Introduction to Psalm 92

A Psalm [or] Song for the Sabbath day. Many of the Jewish writers {a} think that this psalm was written by the first man Adam, and so the Targum,

"a hymn or song which the first man said for the sabbath day.''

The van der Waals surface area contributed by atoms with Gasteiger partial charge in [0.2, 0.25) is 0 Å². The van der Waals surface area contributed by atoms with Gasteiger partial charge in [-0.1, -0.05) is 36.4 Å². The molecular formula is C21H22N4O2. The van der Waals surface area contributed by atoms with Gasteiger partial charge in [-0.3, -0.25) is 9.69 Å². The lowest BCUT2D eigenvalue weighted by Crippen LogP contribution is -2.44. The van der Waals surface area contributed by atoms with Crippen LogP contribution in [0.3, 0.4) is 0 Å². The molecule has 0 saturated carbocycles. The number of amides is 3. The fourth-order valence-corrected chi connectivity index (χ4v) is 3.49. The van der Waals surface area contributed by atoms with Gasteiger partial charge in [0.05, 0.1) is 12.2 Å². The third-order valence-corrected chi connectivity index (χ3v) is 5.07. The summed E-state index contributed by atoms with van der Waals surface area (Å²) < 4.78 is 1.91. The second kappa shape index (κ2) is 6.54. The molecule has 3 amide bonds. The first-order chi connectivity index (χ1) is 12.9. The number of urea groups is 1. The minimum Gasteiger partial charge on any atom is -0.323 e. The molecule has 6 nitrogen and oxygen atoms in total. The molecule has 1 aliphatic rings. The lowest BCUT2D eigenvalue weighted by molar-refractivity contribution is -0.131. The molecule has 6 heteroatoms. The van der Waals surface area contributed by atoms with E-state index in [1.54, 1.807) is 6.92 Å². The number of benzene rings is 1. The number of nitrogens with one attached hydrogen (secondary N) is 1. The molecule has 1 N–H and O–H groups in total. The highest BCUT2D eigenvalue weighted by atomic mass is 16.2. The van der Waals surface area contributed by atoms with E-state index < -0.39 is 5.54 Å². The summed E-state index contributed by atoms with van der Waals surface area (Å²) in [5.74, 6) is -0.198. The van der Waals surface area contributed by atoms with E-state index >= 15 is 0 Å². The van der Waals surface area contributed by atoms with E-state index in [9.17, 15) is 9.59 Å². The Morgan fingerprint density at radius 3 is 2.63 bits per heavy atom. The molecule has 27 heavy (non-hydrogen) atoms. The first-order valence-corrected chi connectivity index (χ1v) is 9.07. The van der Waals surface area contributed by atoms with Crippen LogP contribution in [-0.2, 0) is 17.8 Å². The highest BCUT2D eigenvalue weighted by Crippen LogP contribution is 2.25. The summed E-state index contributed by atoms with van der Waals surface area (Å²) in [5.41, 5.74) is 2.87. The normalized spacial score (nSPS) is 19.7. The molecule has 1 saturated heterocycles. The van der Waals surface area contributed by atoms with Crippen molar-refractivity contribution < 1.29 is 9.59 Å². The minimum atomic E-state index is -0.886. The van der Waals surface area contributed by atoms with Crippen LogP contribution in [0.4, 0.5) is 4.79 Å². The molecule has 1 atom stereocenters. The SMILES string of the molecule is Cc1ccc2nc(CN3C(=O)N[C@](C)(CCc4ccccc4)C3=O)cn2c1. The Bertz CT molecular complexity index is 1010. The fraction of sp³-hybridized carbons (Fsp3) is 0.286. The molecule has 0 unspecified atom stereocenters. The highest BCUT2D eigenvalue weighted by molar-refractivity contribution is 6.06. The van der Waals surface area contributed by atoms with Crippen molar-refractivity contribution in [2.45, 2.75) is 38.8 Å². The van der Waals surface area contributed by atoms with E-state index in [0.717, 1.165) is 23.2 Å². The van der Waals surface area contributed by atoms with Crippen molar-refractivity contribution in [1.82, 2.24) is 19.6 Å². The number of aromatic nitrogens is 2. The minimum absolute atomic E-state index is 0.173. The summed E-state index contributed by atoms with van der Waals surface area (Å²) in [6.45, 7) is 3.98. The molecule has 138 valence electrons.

But had it been a composure of his, one would think it should have been placed at the head of this collection of psalms, and before that of Moses, Psalm 90, besides there were no musical instruments then for this psalm to be sung on, as in Psalms 92:3, for they say it was made by him quickly after his creation, and his ejection from paradise; for Jubal was the father of them that handle the harp and organ; nor were there any number of enemies and wicked men to rise up against him, as in Psalms 92:7. Nor was it written by Moses, as others have thought; but rather by David, to whom the Arabic version ascribes it; the musical instruments, the number of enemies, and the mention of the house and courts of the Lord, best agree with his times. It was made for the sabbath day, and to be used upon it; and directs to the work and worship of it; praising of God and celebrating his works, attending his house and ordinances; even for the seventh day sabbath, which God instituted and appointed the Jews to observe; and which in David's time was religiously kept; though some understand this of the time of rest which David had from his enemies round about him, and apply it to all such times of rest from tyranny and persecution, which the church of God in any period enjoys; and which is a proper season for praise and thanksgiving. Some Jewish writers refer it to the world to come, which will be all sabbath, even to the days of the Messiah, as Jarchi and others; so Theodorot; see Hebrews 4:9.